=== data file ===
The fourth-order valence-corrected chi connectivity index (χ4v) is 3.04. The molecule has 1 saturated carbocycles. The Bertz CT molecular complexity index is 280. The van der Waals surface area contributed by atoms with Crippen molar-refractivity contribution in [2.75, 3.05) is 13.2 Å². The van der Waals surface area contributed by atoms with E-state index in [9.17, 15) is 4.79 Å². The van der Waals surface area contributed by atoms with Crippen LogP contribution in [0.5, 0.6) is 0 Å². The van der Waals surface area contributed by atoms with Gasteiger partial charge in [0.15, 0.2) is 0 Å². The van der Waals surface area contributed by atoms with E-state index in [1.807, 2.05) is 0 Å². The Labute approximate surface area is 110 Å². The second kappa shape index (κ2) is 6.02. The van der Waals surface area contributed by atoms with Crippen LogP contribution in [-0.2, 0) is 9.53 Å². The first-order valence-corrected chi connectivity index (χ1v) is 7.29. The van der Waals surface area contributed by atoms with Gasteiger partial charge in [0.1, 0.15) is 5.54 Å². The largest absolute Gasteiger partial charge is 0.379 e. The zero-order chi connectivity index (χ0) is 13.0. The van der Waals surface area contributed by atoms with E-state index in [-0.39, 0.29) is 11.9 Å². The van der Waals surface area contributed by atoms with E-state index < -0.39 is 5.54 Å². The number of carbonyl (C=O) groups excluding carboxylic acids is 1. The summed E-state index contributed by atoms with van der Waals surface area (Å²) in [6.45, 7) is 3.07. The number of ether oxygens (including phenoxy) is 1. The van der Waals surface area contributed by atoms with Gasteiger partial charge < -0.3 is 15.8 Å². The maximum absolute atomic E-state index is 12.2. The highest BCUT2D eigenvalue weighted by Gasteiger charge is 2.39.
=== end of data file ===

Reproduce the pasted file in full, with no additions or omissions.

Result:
The fourth-order valence-corrected chi connectivity index (χ4v) is 3.04. The molecule has 1 saturated carbocycles. The Bertz CT molecular complexity index is 280. The van der Waals surface area contributed by atoms with Crippen molar-refractivity contribution in [2.75, 3.05) is 13.2 Å². The van der Waals surface area contributed by atoms with E-state index in [9.17, 15) is 4.79 Å². The van der Waals surface area contributed by atoms with Crippen LogP contribution in [0.5, 0.6) is 0 Å². The van der Waals surface area contributed by atoms with Gasteiger partial charge in [0.15, 0.2) is 0 Å². The van der Waals surface area contributed by atoms with E-state index in [1.807, 2.05) is 0 Å². The Labute approximate surface area is 110 Å². The second kappa shape index (κ2) is 6.02. The van der Waals surface area contributed by atoms with Crippen LogP contribution in [-0.2, 0) is 9.53 Å². The first-order valence-corrected chi connectivity index (χ1v) is 7.29. The van der Waals surface area contributed by atoms with Gasteiger partial charge in [0.1, 0.15) is 5.54 Å². The largest absolute Gasteiger partial charge is 0.379 e. The zero-order chi connectivity index (χ0) is 13.0. The van der Waals surface area contributed by atoms with E-state index in [-0.39, 0.29) is 11.9 Å². The van der Waals surface area contributed by atoms with E-state index < -0.39 is 5.54 Å². The number of carbonyl (C=O) groups excluding carboxylic acids is 1. The summed E-state index contributed by atoms with van der Waals surface area (Å²) in [6.45, 7) is 3.07. The number of ether oxygens (including phenoxy) is 1. The van der Waals surface area contributed by atoms with Gasteiger partial charge < -0.3 is 15.8 Å². The maximum absolute atomic E-state index is 12.2. The highest BCUT2D eigenvalue weighted by Gasteiger charge is 2.39.